Archive for November, 2009

Sierra Nevada selected for world climate change studies

Sunday, November 29th, 2009

The Sierra Nevada is one the most vulnerable sites in Europe to climate change  thanks to its position between the Europe and Africa, between the Atlantic and the Mediterranean, and because of its mountainous nature, with huge changes in habitat in just a few kilometres. The Park’s Observatorio de Cambio Global (above photo) has now been  selected by Unesco as one of ten sites in the world for its climate change studies. Temperatures are expected to rise by 2 degrees in the next 40 years with a fall in rainfall if 10%, reducing significantly the amount of snow with serious affects on the ski industry, irrigtation and biodiversity. El País

The Sierra Nevada is one of the most important biodiversity hotspots in Europe. All five of Spain’s bioclimatic zones are present here from Mediterranean up to crioromediterraneo, supporting up to 2,100 plant species of the total of 7,000 recorded for Spain. The fact that the whole of the British Isles only support some 1,900 plants will give you some idea of why botanists get so excited about the place. More

See also (2004)

The unique plant communities of the high Sierra Nevada appear to be under threat from rising temperatures. According to the Andalucian government, a rise of 1.2ºC has been detected in the province of Granada over the last 20 years, which although not much in itself has been enough to endanger 65 endemic plants, most of which are only to be found in the highest altitudes of the range. Like its African and Andean counterparts, the pseudo-alpine habitat, known cumbersomely as crioromediterraneo in Spanish, is extremely sensitive to changing temperatures, and gradually plants are being forced ever higher in search of cold enough conditions. More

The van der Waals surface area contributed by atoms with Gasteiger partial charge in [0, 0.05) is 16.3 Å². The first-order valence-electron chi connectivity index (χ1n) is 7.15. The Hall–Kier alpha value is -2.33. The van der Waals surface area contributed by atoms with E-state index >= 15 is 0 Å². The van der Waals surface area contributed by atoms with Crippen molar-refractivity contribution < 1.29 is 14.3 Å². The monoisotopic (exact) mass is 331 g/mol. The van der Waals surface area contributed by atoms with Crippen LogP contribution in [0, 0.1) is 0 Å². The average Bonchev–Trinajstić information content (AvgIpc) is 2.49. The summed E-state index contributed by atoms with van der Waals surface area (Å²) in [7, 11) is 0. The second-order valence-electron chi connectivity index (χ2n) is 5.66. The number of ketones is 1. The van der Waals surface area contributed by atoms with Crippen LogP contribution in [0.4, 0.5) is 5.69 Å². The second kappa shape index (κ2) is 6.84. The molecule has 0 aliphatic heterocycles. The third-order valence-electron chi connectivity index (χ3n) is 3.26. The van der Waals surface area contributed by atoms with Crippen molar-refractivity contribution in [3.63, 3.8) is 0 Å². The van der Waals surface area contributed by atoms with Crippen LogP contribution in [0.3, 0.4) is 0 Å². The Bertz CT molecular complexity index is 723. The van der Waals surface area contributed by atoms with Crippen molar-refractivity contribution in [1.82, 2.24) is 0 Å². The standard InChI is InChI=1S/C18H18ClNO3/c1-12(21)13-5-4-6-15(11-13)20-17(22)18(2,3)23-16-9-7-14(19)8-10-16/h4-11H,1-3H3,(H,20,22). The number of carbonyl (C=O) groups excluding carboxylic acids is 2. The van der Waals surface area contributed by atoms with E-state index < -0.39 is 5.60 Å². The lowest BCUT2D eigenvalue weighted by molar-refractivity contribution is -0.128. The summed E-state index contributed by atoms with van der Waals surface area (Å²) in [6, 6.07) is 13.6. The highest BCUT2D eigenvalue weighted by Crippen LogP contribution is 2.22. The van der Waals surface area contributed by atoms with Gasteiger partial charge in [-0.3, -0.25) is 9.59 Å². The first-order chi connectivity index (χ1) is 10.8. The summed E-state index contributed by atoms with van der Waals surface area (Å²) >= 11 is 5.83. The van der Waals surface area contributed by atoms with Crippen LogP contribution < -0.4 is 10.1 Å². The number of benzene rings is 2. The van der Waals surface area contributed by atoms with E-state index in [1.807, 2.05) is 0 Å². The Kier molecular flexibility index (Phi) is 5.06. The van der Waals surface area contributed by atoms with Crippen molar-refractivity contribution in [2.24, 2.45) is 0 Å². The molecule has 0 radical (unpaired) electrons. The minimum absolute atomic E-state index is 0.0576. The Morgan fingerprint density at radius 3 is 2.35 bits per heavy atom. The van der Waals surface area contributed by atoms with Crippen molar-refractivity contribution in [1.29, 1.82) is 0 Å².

Invasive species in Mallorca

Thursday, November 26th, 2009

The biodiversity of Mallorca is threatened by invasive species. Exotic pets released by bored owners are a serious issue, including a breeding population of coatis in the Sierra de la Tramontana. El Mundo

More on the Mallorcan coatis here

Picos de Europa online

Thursday, November 26th, 2009

My friend Lisa who used to write the bear news on iberianature has finally brought on line her long-awaited Picos de Europa guide. This looks likely to become the English-language guide to those stunning mountains. There’s lots of interesting nature stuff on the web including Poison, Palencia and Picos and Return of the Lammergeier.

Contrasting attitudes towards bears

Thursday, November 26th, 2009

Interesting long article on bears in El Pais contrasting the acceptance of bears in Asturias with the general opposition in the Pyrenees. Read


The Great Mountain Corridor

Thursday, November 26th, 2009

great_mountain_corridor

The Great Mountain Corridor is an idea to create a vast ecological corridor connecting the Cantabrian Mountains, the Pyrenees and the Alps, and possibly eventually, the Balkans, along which wolves, bears and other animals could roam relatively unhindered.